How are real gases different from ideal gases?

2 Answers
May 27, 2017

Answer:

Many ways

Explanation:

There are a few assumptions made with ideal gases:

  • Elastic collision occurs between ideal gas molecules
  • Ideal gas molecules do not possess potential energy, i.e. they are not affected by intermolecular forces
  • The volume of ideal gas molecules is negligible compared to the volume of the container
  • The ideal gas molecules are spherical in shape
  • The ideal gas molecules are all identical

Hence, intuitively deducing, real gases differ from ideal gases in the sense that:

  • Real gas molecules do inelastic collisions
  • Real gas molecules possess potential energy, i.e. they are affected by intermolecular forces
  • The volume of real gas molecules is NOT negligible
  • The real gas molecules are not spherical in shape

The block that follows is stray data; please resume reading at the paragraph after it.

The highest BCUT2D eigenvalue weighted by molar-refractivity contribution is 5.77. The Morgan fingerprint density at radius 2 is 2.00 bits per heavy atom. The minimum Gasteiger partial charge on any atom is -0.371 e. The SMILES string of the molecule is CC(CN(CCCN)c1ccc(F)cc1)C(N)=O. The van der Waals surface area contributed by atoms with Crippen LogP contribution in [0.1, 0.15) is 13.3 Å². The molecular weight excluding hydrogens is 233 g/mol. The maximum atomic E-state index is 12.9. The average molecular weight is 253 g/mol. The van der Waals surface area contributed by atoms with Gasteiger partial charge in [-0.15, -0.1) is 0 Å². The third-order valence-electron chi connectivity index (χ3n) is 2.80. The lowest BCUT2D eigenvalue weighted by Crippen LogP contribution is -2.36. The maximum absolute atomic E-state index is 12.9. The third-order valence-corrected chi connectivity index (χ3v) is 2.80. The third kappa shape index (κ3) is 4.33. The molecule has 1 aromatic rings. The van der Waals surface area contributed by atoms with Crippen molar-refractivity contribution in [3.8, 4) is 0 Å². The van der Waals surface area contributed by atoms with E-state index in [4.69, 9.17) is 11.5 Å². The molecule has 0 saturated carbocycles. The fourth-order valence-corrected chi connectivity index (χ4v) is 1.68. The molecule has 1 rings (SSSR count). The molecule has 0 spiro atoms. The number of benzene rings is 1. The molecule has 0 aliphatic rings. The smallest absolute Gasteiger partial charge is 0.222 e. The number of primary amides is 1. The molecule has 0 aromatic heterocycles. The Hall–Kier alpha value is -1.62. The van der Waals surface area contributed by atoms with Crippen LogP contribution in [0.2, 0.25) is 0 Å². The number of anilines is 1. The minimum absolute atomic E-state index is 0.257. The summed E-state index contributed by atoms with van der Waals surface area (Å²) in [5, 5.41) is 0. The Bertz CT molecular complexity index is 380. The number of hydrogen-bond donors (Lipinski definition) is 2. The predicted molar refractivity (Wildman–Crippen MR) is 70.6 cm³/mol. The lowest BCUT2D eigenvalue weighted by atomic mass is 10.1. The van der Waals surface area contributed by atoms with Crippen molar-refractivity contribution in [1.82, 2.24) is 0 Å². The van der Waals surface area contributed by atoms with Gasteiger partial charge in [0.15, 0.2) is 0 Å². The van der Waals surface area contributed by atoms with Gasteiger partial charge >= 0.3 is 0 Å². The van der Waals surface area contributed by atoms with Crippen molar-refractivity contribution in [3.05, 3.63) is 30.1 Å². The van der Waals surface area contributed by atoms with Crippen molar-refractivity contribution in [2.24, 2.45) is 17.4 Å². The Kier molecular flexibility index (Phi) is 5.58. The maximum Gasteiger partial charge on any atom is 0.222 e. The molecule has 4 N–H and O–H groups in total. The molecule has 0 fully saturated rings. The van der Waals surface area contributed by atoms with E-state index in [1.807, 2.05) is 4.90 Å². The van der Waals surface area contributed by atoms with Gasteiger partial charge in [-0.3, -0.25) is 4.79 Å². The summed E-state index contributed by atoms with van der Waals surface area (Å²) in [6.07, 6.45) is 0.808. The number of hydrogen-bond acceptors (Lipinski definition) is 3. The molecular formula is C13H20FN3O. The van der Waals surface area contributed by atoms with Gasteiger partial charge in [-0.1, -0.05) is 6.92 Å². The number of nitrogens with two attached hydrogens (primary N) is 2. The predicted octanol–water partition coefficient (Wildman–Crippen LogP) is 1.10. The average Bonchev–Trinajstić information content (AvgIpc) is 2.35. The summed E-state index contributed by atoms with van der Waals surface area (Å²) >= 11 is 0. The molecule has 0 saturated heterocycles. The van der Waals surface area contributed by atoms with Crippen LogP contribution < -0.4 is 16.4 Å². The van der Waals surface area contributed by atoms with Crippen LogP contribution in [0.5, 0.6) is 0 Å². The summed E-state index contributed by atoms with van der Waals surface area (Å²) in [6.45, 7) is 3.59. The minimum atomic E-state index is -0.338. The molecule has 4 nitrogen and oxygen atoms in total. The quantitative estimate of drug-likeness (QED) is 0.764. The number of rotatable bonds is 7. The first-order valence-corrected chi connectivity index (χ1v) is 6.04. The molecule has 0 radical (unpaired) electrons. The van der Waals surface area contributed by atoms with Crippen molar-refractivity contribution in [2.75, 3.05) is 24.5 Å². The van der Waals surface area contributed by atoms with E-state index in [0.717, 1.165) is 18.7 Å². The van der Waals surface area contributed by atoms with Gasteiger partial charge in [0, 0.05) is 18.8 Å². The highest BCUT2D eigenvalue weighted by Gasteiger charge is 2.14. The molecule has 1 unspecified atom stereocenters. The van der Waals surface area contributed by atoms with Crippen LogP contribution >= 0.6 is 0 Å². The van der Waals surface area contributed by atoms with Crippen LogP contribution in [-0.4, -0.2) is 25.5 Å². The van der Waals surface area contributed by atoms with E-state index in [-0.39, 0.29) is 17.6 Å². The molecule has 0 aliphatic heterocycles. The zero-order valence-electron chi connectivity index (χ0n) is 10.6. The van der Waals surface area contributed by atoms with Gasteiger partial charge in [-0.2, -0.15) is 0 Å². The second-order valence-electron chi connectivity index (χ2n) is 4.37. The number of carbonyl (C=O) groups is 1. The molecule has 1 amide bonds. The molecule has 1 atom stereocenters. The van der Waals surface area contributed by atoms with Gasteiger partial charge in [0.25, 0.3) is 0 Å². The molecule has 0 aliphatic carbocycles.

• The real gas molecules are not all identical
May 27, 2017

Answer:

I tried this:

Explanation:

The molecules of an ideal gas are treated as point molecules with volume equal to zero that is not really always realistic. Also there are no interactions (chemical) between molecules and if they undergo a collision it will be perfectly elastic. This is difficult because it is possible or realistic for molecules to interact with each other either through chemical interactions (bonding) or exchange of energy during collisions.

You can see that we will need to include, for a real gas, in #PV=nRT# for example, at least a correction factor for the volume to take into account the volume of the molecules and a correction factor for the pressure to take into account the exchanges of energy during impacts.